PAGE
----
Despite being openly gay, Vedran was never interested in taking part in the annual Pride march in Belgrade. But that changed after the Serbian government threatened to cancel an upcoming pan-European LGBTQ event.
President Aleksandar Vucic has demanded the EuroPride march scheduled for Saturday be called off, angering the LGBTQ community in Serbia, where gay marriage is not legal and homophobia remains deep-seated.
Activists have vowed to press ahead with the plans anyway.
“If it’s banned, we will walk nevertheless,” said Goran Miletic, one of the Belgrade Pride organisers.
For Vedran — who viewed past pride marches as “street parties” that had shed much of their political mission — it was a call to action.
“For the first time in my life, I want to fight for my freedom on the street because I have no other way,” Vedran, a 28-year-old marketing manager who asked that his surname be withheld for security reasons, told AFP.
“We need a protest, because we want change,” he added.
Right-wing groups are now threatening to stage a counter demonstration after a string of rallies in the capital drew thousands of supporters.
“This is the sodomisation of Serbia and a blow to the Serbian Orthodox Church, our people and our traditions,” said Dejan Djuric, a protester attending an anti-pride march in Belgrade on Sunday.
Serbia’s interior ministry is set to rule on formally banning EuroPride in the coming days.
– Contradictions –
On paper, Serbia has made steady strides in tackling homophobia over the past two decades since the so-called “Bloody Parade” in 2001 when far-right groups attacked Belgrade’s first Pride event.
“That was the first time in my life that I saw a priest on the side of the hooligans,” said Iskra, a 50-year-old Belgrade resident who was present during the attack.
“Back then, I wouldn’t dream of Serbia hosting the EuroPride,” she added.
Serbia has since passed anti-discrimination laws and held the last eight Pride events without notable incidents.
Ana Brnabic, who was appointed prime minister 2017, is openly gay.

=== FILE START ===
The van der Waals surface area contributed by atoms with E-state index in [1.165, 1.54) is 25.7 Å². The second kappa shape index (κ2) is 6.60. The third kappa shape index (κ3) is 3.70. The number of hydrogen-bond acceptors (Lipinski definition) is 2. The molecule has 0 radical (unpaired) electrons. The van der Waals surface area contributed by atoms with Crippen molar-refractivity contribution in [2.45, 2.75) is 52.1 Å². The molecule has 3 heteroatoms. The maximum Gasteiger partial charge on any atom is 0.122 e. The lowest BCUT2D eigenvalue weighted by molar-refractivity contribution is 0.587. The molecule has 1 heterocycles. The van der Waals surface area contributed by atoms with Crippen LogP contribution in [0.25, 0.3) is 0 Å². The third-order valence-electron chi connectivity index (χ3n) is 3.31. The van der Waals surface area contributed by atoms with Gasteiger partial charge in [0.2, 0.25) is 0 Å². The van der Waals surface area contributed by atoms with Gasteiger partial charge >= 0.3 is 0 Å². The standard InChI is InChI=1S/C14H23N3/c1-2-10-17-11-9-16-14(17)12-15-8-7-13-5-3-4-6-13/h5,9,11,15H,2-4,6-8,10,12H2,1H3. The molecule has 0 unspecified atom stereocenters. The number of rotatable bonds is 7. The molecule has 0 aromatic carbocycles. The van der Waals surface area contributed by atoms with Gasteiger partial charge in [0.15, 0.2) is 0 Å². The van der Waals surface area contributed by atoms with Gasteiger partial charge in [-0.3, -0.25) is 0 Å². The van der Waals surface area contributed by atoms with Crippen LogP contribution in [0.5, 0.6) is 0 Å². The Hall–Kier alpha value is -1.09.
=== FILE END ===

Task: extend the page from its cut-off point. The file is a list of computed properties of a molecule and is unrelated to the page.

Yet, below the surface, homophobia remains rampant.
Holding hands in public is still taboo for same-sex couples and almost 60 percent of LGBTQ people in the country say they have faced physical or emotional abuse, according to a 2020 survey.
The powerful Serbian Orthodox Church, which has long played a role shaping public opinion, has thrown its weight behind banning EuroPride, which is hosted by a different European city every year.
“The very word family is clear. It tells us that a man and a woman moved by love and desire to be one have entered into the community in order to have a family,” Serbian patriarch Porfirije told thousands of anti-Pride demonstrators from the steps of Belgrade’s St Sava Church on Sunday.
And despite appointing a gay prime minister, President Vucic has vowed to not ratify any legislation that could pave the way for recognising gay marriage.
Vucic called for EuroPride to be cancelled in late August, citing a litany of issues, including recent unrest in Kosovo and concerns over energy and food supplies.
Moments before he confirmed Brnabic would serve a third consecutive term as prime minister.
The surprise move against EuroPride came hours before a breakthrough deal was announced by negotiators in Brussels that saw Serbia concede in an ongoing tussle with its former breakaway province of Kosovo.
– ‘Distraction’ –
The timing has led analysts to suggest the decision was likely a diversion aimed at appeasing Vucic’s ultra-nationalist base, which opposes giving any ground on Kosovo.
“He is using the cancellation of the EuroPride as a means to distract the attention of nationalist actors away from the deal he made with Kosovo,” said Koen Slootmaeckers, an expert on sexual politics in Serbia at the City University of London.
However, the decision seems to have backfired in some quarters by galvanising straight Serbians to join the Pride march.
Belgrade resident Nemanja Babic, 42, said he plans to participate alongside his wife and baby.
While uneasy about potential security threats at the event, Babic said he was committed to showing support for his friends “who love each other, but cannot legally become a family”.
“Freedom can only be universal,” he told AFP. “Either we are all free, or nobody is.”
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